How a dinner table meeting morphed into better lives for Island Indigenous women

The cultural portion of the event included a bear dance. Photo by Marc Kitteringham/Campbell River MirrorThe cultural portion of the event included a bear dance. Photo by Marc Kitteringham/Campbell River Mirror
The Tsonukwa dance portrays a supernatural being who steals children who wander too far into the woods, but Tsonukwa also represents wealth and knowledge. Photo by Marc Kitteringham/Campbell River MirrorThe Tsonukwa dance portrays a supernatural being who steals children who wander too far into the woods, but Tsonukwa also represents wealth and knowledge. Photo by Marc Kitteringham/Campbell River Mirror
A number of dances were performed as part of the cultural portion of the anniversary celebraton. Photo by Marc Kitteringham/Campbell River MirrorA number of dances were performed as part of the cultural portion of the anniversary celebraton. Photo by Marc Kitteringham/Campbell River Mirror
Laichwiltach Family Life Society founder Pauline McCrimmon speaks about the history of the society. Photo by Marc Kitteringham/Campbell River MirrorLaichwiltach Family Life Society founder Pauline McCrimmon speaks about the history of the society. Photo by Marc Kitteringham/Campbell River Mirror
Shawn Decaire hugs Cory Cliffe, who created the paddle for Decaire. Photo by Marc Kitteringham/Campbell River MirrorShawn Decaire hugs Cory Cliffe, who created the paddle for Decaire. Photo by Marc Kitteringham/Campbell River Mirror
Shawn Decaire, who has worked with LFLS for 12 years, receives a paddle celebrating 20 years of sobriety. Photo by Marc Kitteringham/Campbell River MirrorShawn Decaire, who has worked with LFLS for 12 years, receives a paddle celebrating 20 years of sobriety. Photo by Marc Kitteringham/Campbell River Mirror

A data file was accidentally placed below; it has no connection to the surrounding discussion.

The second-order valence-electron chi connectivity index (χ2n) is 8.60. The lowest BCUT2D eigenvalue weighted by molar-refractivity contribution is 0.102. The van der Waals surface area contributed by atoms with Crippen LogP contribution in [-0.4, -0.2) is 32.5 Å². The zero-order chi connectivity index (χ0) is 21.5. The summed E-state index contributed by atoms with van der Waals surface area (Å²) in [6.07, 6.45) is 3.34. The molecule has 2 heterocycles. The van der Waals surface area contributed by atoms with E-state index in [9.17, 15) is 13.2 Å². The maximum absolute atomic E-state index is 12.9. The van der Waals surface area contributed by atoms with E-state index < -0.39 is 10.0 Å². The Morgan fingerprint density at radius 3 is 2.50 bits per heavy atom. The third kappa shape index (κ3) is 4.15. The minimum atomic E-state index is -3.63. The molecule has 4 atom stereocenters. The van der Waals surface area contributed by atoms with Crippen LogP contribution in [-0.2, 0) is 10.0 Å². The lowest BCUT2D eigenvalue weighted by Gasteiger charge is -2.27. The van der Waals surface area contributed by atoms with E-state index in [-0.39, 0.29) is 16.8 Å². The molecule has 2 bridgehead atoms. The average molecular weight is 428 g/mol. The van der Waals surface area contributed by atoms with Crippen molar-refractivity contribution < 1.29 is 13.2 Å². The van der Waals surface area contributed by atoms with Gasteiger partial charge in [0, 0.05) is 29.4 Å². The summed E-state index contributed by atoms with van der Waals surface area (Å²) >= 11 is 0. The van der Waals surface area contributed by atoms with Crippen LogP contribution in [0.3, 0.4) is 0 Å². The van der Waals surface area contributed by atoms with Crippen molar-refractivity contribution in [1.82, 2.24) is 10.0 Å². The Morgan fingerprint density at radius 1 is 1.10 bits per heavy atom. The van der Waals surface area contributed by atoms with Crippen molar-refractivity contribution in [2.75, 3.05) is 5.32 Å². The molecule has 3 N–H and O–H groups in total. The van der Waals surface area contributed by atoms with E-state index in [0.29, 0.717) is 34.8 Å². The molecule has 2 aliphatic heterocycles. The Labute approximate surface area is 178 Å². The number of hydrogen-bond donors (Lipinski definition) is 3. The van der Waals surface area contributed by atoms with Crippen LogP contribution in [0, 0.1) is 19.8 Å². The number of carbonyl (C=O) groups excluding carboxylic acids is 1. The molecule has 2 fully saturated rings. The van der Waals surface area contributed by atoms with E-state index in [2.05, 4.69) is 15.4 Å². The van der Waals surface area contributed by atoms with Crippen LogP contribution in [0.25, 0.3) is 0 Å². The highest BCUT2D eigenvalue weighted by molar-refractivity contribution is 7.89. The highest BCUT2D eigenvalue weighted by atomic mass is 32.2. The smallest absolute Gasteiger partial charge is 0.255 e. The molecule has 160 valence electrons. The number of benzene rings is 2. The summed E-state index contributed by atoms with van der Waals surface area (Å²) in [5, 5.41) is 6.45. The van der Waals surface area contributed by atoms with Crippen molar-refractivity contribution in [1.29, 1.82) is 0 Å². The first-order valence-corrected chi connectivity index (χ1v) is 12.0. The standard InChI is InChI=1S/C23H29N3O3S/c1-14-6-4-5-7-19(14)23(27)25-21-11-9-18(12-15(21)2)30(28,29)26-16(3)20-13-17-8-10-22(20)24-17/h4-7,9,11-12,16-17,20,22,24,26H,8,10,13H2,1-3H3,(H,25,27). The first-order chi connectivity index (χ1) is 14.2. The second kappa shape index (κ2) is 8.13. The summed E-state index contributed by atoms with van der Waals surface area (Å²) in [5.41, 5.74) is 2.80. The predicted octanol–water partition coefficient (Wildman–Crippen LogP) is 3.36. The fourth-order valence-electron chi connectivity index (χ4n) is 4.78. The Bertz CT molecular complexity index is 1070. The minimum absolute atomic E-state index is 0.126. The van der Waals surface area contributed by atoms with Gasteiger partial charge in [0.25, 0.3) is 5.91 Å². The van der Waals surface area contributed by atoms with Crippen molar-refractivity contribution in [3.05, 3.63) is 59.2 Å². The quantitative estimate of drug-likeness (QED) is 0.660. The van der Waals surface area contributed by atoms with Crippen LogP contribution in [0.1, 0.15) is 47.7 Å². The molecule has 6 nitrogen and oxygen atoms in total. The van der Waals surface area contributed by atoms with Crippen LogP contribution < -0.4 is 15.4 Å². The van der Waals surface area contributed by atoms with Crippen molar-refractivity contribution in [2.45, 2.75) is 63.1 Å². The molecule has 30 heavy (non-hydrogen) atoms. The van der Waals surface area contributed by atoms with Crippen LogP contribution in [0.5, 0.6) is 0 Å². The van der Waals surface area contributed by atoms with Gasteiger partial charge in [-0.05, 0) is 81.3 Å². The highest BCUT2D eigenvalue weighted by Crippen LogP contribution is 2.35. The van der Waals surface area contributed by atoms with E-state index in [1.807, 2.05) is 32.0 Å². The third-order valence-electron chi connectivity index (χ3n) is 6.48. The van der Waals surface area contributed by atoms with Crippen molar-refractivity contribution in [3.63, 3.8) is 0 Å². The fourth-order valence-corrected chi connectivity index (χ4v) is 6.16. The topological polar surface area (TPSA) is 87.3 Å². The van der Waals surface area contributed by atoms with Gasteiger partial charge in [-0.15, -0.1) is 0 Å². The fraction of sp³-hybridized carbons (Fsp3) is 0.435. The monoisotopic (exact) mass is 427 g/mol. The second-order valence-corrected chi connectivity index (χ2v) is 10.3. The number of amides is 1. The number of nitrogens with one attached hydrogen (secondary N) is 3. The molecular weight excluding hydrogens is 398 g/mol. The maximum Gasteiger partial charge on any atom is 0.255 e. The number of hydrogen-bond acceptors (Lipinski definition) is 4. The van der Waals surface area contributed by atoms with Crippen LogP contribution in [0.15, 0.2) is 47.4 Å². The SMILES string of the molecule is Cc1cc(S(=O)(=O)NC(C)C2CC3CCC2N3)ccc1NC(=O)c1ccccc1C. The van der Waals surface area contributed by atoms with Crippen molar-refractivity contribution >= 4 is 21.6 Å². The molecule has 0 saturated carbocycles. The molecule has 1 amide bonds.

The 12 foot paddle honours Decaire’s work in the community. Photo by Marc Kitteringham/Campbell River MirrorThe 12 foot paddle honours Decaire’s work in the community. Photo by Marc Kitteringham/Campbell River Mirror

Thirty years ago four women gathered around Pauline McCrimmon’s kitchen table to find a way to end the cycle of violence within local Indigenous communities, families and society.

That idea has morphed and grown into the Laichwiltach Family Life Society (LFLS), a non-profit that provides supportive counselling to families and individuals of Indigenous ancestry in Campbell River. There are now 16 programs, which are run from an Indigenous perspective, LFLS employs 24 people and has touched hundreds of lives over the years.

“I can’t believe it’s been 30 years,” said executive director Audrey Wilson.

Wilson has been with the society since the beginning, she was one of those women at McCrimmon’s kitchen table. McCrimmon was the society’s first executive. She took the organization from an idea at a kitchen table to a full on organization with government funding. In the late 1990s, the Executive Directorship was handed over to Wilson, who has been at the helm ever since.

During the celebration, the four founding members Lorna Quatell, Wilson, McCrimmon and Barbara Mitchell were honoured with gifts. Elder Sophie Hansen, who is now retiring after having worked with the LFLS language program over the years, was also honoured for her contributions. The group also took the time to honour Kwesa Place coordinator Shawn Decaire with a very large hand-carved paddle for achieving 20 years of sobriety as of Oct. 31.

Though it has now branched out to help in many different areas of people’s lives, LFLS started as a support group for women in abusive relationships. Over the years, the society has used traditional and cultural beliefs to provide support to families who were taking steps to improve their lives.

After some cultural dances and songs, Wedlidi Speck, who MCd the event, recalled the origins of the organization, noting how many men were in the crowd.

“You see the amount of men that are here today, I want to thank you for coming out,” he said. I want to thank you for listening to the voices of our women and hearing the journey that they’ve taken and how difficult that journey has been.

“We all are witnesses to violence, it affects every one of us,” he said. “When it affects you it affects all of us… when we see the hurt, it hurts everyone. We feel it. But when we see the healing going on it affects us too.”

Wilson said that without the community, getting to this point would have been nearly impossible, and that she looks forward to the next chapter in LFLS’ history.

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marc.kitteringham@campbellrivermirror.com

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